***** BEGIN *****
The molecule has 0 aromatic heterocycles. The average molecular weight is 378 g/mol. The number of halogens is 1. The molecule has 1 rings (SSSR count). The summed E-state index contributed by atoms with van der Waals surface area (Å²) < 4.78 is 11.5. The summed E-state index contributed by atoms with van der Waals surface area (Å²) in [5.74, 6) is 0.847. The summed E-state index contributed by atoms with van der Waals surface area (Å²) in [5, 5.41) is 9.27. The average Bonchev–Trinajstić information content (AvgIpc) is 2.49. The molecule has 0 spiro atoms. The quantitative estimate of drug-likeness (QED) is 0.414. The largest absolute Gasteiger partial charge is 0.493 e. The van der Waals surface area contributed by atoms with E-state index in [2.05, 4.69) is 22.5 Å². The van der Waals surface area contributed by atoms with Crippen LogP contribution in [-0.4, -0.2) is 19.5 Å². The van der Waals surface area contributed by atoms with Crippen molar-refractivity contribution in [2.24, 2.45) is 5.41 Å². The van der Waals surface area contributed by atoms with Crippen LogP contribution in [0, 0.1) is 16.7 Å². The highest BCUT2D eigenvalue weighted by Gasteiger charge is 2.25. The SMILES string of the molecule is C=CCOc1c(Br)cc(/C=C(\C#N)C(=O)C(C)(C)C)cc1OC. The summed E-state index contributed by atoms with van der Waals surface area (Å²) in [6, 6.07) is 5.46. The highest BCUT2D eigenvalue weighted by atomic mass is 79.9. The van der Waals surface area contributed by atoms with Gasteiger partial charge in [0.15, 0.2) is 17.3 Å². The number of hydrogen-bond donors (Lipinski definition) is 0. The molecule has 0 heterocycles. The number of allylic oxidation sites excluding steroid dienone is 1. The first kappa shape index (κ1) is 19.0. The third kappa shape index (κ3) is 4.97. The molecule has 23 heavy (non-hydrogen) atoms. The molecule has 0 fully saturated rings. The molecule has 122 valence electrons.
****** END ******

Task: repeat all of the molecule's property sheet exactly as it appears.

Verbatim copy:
The molecule has 0 aromatic heterocycles. The average molecular weight is 378 g/mol. The number of halogens is 1. The molecule has 1 rings (SSSR count). The summed E-state index contributed by atoms with van der Waals surface area (Å²) < 4.78 is 11.5. The summed E-state index contributed by atoms with van der Waals surface area (Å²) in [5.74, 6) is 0.847. The summed E-state index contributed by atoms with van der Waals surface area (Å²) in [5, 5.41) is 9.27. The average Bonchev–Trinajstić information content (AvgIpc) is 2.49. The molecule has 0 spiro atoms. The quantitative estimate of drug-likeness (QED) is 0.414. The largest absolute Gasteiger partial charge is 0.493 e. The van der Waals surface area contributed by atoms with E-state index in [2.05, 4.69) is 22.5 Å². The van der Waals surface area contributed by atoms with Crippen LogP contribution in [-0.4, -0.2) is 19.5 Å². The van der Waals surface area contributed by atoms with Crippen molar-refractivity contribution in [2.24, 2.45) is 5.41 Å². The van der Waals surface area contributed by atoms with Crippen LogP contribution in [0, 0.1) is 16.7 Å². The highest BCUT2D eigenvalue weighted by Gasteiger charge is 2.25. The SMILES string of the molecule is C=CCOc1c(Br)cc(/C=C(\C#N)C(=O)C(C)(C)C)cc1OC. The summed E-state index contributed by atoms with van der Waals surface area (Å²) in [6, 6.07) is 5.46. The highest BCUT2D eigenvalue weighted by atomic mass is 79.9. The van der Waals surface area contributed by atoms with Gasteiger partial charge in [0.15, 0.2) is 17.3 Å². The number of hydrogen-bond donors (Lipinski definition) is 0. The molecule has 0 heterocycles. The number of allylic oxidation sites excluding steroid dienone is 1. The first kappa shape index (κ1) is 19.0. The third kappa shape index (κ3) is 4.97. The molecule has 23 heavy (non-hydrogen) atoms. The molecule has 0 fully saturated rings. The molecule has 122 valence electrons.